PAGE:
Head to Alameda for Authentic Italian 

My BFF and I took my sister out last night to celebrate her birthday.  The birthday girl wanted Italian food and suggested Trabocco Kitchen and Cocktails located at Alameda South Shore Center.  It was my first time here and honestly my expectations were pretty low.

The service was really good.  We were immediately given warm bread to dip in olive oil and balsamic vinegar and were asked what we wanted to drink.  We each ordered cocktails.  I really enjoyed my “Milano Mule” which is their twist on a Moscow Mule.  It had Hangar 1 Mandarin Blossom vodka, saffron, and ginger beer and it was delicious.  
We started with a Caesar salad that wasn’t actually on the menu but it caught our eye when another table ordered it.  It was simple, but tasty.  We really liked the boiled egg that was included.   

 We had two antipasti.  One was the carpaccio which is raw, grass fed beef tenderloin with lemon, olive oil, shaved parmesan, and arugula.  Another very simple and delicious dish.  The meat was so tender that it melted in my mouth.  

 The other antipasti appeared much more complicated.  We had the polipo e patate which is grilled octopus with two kinds of potatoes, celery, lemon, and olive oil.  This was probably my favorite dish of the evening.  I loved the meaty char on the octopus.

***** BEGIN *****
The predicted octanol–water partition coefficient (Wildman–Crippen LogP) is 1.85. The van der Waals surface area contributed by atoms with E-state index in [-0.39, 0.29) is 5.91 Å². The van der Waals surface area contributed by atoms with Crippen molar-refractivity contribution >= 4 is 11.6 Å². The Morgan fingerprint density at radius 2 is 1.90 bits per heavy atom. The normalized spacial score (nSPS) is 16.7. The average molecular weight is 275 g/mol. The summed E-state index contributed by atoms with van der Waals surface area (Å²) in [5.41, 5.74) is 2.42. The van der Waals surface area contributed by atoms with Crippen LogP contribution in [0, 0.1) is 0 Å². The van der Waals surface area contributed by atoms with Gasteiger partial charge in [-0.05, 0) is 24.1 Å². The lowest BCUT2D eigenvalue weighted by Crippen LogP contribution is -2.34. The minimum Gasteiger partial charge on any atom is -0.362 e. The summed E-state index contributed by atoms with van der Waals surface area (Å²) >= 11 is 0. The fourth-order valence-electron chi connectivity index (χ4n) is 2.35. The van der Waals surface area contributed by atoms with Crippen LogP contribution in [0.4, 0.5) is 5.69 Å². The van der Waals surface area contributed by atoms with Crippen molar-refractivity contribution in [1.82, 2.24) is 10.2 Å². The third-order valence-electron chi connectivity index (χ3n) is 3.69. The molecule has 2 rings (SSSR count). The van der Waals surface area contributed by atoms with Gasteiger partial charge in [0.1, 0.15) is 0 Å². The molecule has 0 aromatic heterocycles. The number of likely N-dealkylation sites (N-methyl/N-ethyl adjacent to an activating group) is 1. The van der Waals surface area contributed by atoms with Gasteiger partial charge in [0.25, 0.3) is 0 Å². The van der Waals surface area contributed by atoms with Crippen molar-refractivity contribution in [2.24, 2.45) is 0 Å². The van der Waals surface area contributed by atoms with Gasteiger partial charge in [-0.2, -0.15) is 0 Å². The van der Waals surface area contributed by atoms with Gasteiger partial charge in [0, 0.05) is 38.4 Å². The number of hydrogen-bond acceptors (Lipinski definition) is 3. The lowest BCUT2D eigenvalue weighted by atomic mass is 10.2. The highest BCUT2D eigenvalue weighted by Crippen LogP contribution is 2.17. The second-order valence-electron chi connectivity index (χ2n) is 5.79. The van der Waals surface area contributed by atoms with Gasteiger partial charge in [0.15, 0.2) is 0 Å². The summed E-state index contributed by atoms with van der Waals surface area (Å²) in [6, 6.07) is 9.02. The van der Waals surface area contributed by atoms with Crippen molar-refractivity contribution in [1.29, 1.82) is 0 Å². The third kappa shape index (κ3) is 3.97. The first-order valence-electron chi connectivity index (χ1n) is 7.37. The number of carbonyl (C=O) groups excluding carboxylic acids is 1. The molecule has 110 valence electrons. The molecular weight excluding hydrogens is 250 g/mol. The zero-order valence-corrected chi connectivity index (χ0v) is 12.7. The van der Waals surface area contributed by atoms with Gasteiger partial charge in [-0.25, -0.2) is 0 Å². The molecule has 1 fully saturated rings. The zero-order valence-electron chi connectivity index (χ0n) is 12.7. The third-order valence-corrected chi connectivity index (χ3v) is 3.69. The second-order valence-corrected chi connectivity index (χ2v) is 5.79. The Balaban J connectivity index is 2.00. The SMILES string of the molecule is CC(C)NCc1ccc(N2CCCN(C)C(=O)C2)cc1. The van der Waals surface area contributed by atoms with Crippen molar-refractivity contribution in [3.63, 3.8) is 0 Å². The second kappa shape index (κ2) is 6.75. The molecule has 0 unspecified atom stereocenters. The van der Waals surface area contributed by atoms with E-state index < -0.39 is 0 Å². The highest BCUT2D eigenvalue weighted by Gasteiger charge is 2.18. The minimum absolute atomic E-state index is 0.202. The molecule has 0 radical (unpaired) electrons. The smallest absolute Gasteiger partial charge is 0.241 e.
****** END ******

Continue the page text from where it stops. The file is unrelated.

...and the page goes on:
My BFF picked the special rotisserie of the day which was duck.  It came with polenta and spinach.  The skin wasn’t crispy like Peking duck, rather fattier like a roast duck.  It had a deep rich flavor that was enjoyable.
 My sister ordered the agnolotti di zucca which is house-made pasta filled with butternut squash, walnuts, brown butter sage sauce, and parmesan.  I was pretty excited about it because you can see through a window where fresh pasta is being made.  I loved the texture of the pasta on the agnolotti, but the filling and sauce was a bit heavy and boring.  This was probably my least favorite dish, but I would still consider trying other pasta dishes here in the future.

 I ordered the pollo alla contadina, the wood-fire chicken with an herb and chili flake marinade.  It came with potatoes and root vegetables.  I asked to substitute the root vegetables with the green beans, but they accidentally substituted spinach.  I was ok with that.  The chicken had crispy skin and tender juicy meat that made me happy.   

 I would be remiss not to mention the wine we had that complimented our dinner.  My BFF did a great job selecting the montepulciano and it was a perfect pairing for our meal.  

 For dessert, they brought out a free tiramisu for the birthday girl.  It was exceptional and I can’t remember ever having a better one.  

 We also had the zabaglione, an Italian custard cream with fresh fruit.  I personally thought it was a bit on the thin side and didn’t enjoy it as much as the others at the table.  I would’ve liked more tiramisu.  

 In summary, we had a great experience at Trabocco.   I think we had a pretty good sampling of foods, but I did watch pizzas coming out to tables that looked amazing.  I’ll definitely be back for more as this was just an introduction to delicious authentic Italian food in Alameda.

DIY: Homemade Potstickers